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Times of India
14 September 2010
By Anahita Mukherji & Malathy Iyer
Mumbai, India

It’s September, and conjunctivitis stalking classrooms in the city again. In what is being touted as an intense outbreak of the disease, students displaying the classic symptoms–red, watering eyes–are routinely being sent back home from school.

Conjunctivitis Scourge Stalks City Classrooms
At Holy Family School in Andheri, for instance, over 100 students were sent home last week. "Every day, I have to send 20 to 30 boys home because they have sore eyes. This is definitely more than what we normally have to deal with," said school principal Fr Francis Swamy.

As TOI had reported in its September 11 edition, the city is reeling from an outbreak of conjunctivitis. J J Hospital’s ophthalmology department is reportedly seeing 10 to 12 new cases every day, with doctors diagnosing three causes for the outbreak: viral, bacterial or allergic.

In fact, doctors fear that the Ganpati celebrations could lead to a further spurt in cases.

"People are keen to visit as many pandals as possible and conjunctivitis won’t deter them, but this could increase the incidence of the disease," said Dr T P Lahane, dean of J J Group of Hospitals and a leading eye surgeon. Red Eye Alert

Conjunctivitis is an inflammation of the tissue that lines the inside of the eyelid and can be caused by a virus, bacteria and allergens

DO’S DON’TS Mumbai: Eye surgeon Dr Sunil Morekar has put out messages on social networking sites Twitter and Facebook, saying: "Take care of the kids...bad epidemic already started in Mumbai. Lots of friends, eye surgeons, seeing it." He is, of course, referring to the severe outbreak of conjunctivitis that has the city in its grip.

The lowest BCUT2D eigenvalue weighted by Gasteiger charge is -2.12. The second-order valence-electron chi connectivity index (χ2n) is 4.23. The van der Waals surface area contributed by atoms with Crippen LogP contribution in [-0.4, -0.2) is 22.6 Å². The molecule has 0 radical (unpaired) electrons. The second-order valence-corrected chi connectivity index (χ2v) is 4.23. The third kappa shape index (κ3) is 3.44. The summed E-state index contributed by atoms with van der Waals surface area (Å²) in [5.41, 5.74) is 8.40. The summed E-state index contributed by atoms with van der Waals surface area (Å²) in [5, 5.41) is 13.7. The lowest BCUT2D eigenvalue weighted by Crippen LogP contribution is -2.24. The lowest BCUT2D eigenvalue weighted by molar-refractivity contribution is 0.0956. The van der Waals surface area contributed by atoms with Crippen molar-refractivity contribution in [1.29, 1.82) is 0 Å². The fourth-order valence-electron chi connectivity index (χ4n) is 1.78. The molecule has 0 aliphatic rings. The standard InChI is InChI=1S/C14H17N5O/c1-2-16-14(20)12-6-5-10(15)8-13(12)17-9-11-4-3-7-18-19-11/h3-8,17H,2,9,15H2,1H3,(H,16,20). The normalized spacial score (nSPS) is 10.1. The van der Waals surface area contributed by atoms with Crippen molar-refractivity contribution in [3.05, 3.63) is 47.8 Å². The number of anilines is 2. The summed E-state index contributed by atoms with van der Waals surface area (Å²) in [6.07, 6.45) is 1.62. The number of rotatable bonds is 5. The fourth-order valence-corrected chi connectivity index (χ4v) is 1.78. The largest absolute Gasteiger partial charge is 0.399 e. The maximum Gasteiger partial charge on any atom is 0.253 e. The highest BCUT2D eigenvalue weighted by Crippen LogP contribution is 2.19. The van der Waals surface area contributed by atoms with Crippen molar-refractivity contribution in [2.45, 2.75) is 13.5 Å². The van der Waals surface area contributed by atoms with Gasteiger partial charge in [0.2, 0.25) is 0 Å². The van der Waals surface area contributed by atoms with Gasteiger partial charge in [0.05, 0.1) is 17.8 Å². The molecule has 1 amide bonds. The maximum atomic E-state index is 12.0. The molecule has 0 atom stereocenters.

Indeed, school principals are reporting a dip in attendance. Said Sudeshna Chatterjee, principal of Jamnabai Narsee School, Juhu, "A lot of children have been suffering from viral infections, including conjunctivitis, from the start of the academic year. Our healthcare unit at school has had its hands full this season."

The experience at Avabai Petit School in Bandra is not any different. "We have had quite a few children with conjunctivitis this season. This includes children in the pre-primary section as well. Often, children come to school with red eyes. Their parents don’t realize how serious it is, but within a few hours, their eyes are very red and sore, and start watering. We have to call their parents and inform them that their children have conjunctivitis," said principal Sandhya Balakrishnan.

In medical terms, it’s not yet a conjunctivitis epidemic, add doctors. "There is more of conjunctivitis this time–say, 10% more–than last year," said Dr Lahane, but it isn’t yet an epidemic. "Patients should be told to stay indoors for seven days before they visit Ganpati pandals."

Hinduja Hospital’s Dr Nishita Agarwala warns against self-medication. "There is more conjunctivitis than before, but it is usual for this part of the year. What people should do is avoid steroid drops. It is best to go to a doctor."

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